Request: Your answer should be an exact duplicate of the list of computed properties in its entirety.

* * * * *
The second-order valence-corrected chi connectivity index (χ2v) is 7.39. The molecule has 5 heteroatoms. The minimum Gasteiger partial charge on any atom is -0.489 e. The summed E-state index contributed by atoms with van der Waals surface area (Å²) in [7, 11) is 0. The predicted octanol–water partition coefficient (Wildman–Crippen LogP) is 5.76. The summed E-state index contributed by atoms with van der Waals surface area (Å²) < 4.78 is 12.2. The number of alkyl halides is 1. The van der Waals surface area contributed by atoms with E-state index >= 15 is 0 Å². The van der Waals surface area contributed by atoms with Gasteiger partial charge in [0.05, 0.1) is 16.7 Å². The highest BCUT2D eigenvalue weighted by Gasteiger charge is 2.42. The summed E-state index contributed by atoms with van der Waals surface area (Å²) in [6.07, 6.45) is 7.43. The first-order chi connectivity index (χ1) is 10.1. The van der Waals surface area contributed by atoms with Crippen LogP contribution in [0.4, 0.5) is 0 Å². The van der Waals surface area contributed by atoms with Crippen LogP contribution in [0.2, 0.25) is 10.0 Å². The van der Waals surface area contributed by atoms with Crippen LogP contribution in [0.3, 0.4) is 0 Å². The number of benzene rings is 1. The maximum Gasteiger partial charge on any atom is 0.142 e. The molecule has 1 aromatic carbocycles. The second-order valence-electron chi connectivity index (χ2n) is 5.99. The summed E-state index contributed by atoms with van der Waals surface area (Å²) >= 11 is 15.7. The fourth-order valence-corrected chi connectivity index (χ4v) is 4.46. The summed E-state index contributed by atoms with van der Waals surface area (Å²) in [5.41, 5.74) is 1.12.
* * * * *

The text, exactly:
The second-order valence-corrected chi connectivity index (χ2v) is 7.39. The molecule has 5 heteroatoms. The minimum Gasteiger partial charge on any atom is -0.489 e. The summed E-state index contributed by atoms with van der Waals surface area (Å²) in [7, 11) is 0. The predicted octanol–water partition coefficient (Wildman–Crippen LogP) is 5.76. The summed E-state index contributed by atoms with van der Waals surface area (Å²) < 4.78 is 12.2. The number of alkyl halides is 1. The van der Waals surface area contributed by atoms with E-state index >= 15 is 0 Å². The van der Waals surface area contributed by atoms with Gasteiger partial charge in [0.05, 0.1) is 16.7 Å². The highest BCUT2D eigenvalue weighted by Gasteiger charge is 2.42. The summed E-state index contributed by atoms with van der Waals surface area (Å²) in [6.07, 6.45) is 7.43. The first-order chi connectivity index (χ1) is 10.1. The van der Waals surface area contributed by atoms with Crippen LogP contribution in [0.4, 0.5) is 0 Å². The van der Waals surface area contributed by atoms with Crippen LogP contribution in [0.2, 0.25) is 10.0 Å². The van der Waals surface area contributed by atoms with Crippen LogP contribution in [0.3, 0.4) is 0 Å². The number of benzene rings is 1. The maximum Gasteiger partial charge on any atom is 0.142 e. The molecule has 1 aromatic carbocycles. The second-order valence-electron chi connectivity index (χ2n) is 5.99. The summed E-state index contributed by atoms with van der Waals surface area (Å²) >= 11 is 15.7. The fourth-order valence-corrected chi connectivity index (χ4v) is 4.46. The summed E-state index contributed by atoms with van der Waals surface area (Å²) in [5.41, 5.74) is 1.12.